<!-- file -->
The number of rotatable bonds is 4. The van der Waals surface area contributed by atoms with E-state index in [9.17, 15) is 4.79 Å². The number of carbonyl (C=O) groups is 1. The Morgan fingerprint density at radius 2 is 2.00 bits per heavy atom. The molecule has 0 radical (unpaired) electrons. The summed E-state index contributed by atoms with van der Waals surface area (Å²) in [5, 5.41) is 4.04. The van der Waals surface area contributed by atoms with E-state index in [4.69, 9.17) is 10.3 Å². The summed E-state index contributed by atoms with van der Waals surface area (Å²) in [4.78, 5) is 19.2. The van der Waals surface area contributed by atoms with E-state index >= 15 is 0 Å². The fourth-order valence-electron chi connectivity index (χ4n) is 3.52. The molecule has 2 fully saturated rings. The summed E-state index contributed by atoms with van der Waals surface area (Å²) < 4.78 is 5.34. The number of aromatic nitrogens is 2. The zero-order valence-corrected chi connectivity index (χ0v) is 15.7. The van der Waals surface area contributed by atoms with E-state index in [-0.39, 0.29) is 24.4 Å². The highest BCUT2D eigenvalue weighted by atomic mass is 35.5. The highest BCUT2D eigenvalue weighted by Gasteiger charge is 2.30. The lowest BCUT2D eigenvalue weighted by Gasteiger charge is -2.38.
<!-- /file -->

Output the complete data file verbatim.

The number of rotatable bonds is 4. The van der Waals surface area contributed by atoms with E-state index in [9.17, 15) is 4.79 Å². The number of carbonyl (C=O) groups is 1. The Morgan fingerprint density at radius 2 is 2.00 bits per heavy atom. The molecule has 0 radical (unpaired) electrons. The summed E-state index contributed by atoms with van der Waals surface area (Å²) in [5, 5.41) is 4.04. The van der Waals surface area contributed by atoms with E-state index in [4.69, 9.17) is 10.3 Å². The summed E-state index contributed by atoms with van der Waals surface area (Å²) in [4.78, 5) is 19.2. The van der Waals surface area contributed by atoms with E-state index >= 15 is 0 Å². The fourth-order valence-electron chi connectivity index (χ4n) is 3.52. The molecule has 2 fully saturated rings. The summed E-state index contributed by atoms with van der Waals surface area (Å²) < 4.78 is 5.34. The number of aromatic nitrogens is 2. The zero-order valence-corrected chi connectivity index (χ0v) is 15.7. The van der Waals surface area contributed by atoms with E-state index in [-0.39, 0.29) is 24.4 Å². The highest BCUT2D eigenvalue weighted by atomic mass is 35.5. The highest BCUT2D eigenvalue weighted by Gasteiger charge is 2.30. The lowest BCUT2D eigenvalue weighted by Gasteiger charge is -2.38.